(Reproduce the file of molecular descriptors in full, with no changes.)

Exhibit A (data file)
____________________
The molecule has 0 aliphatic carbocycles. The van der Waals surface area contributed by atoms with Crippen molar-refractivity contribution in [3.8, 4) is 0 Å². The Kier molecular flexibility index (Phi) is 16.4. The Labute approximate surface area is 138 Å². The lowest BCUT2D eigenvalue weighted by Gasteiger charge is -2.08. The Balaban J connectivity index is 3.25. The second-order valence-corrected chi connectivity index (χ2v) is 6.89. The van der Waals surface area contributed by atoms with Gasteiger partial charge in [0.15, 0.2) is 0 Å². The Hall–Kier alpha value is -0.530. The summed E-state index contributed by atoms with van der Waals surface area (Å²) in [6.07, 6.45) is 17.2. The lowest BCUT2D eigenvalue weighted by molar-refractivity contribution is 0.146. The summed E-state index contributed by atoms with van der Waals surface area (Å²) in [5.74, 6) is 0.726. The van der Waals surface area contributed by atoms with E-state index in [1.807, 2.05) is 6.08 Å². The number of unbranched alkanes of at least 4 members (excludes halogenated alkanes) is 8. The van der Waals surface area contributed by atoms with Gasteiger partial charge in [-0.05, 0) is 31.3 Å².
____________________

The molecule has 0 aliphatic carbocycles. The van der Waals surface area contributed by atoms with Crippen molar-refractivity contribution in [3.8, 4) is 0 Å². The Kier molecular flexibility index (Phi) is 16.4. The Labute approximate surface area is 138 Å². The lowest BCUT2D eigenvalue weighted by Gasteiger charge is -2.08. The Balaban J connectivity index is 3.25. The second-order valence-corrected chi connectivity index (χ2v) is 6.89. The van der Waals surface area contributed by atoms with Gasteiger partial charge in [0.15, 0.2) is 0 Å². The Hall–Kier alpha value is -0.530. The summed E-state index contributed by atoms with van der Waals surface area (Å²) in [6.07, 6.45) is 17.2. The lowest BCUT2D eigenvalue weighted by molar-refractivity contribution is 0.146. The summed E-state index contributed by atoms with van der Waals surface area (Å²) in [5.74, 6) is 0.726. The van der Waals surface area contributed by atoms with E-state index in [1.807, 2.05) is 6.08 Å². The number of unbranched alkanes of at least 4 members (excludes halogenated alkanes) is 8. The van der Waals surface area contributed by atoms with Gasteiger partial charge in [-0.05, 0) is 31.3 Å².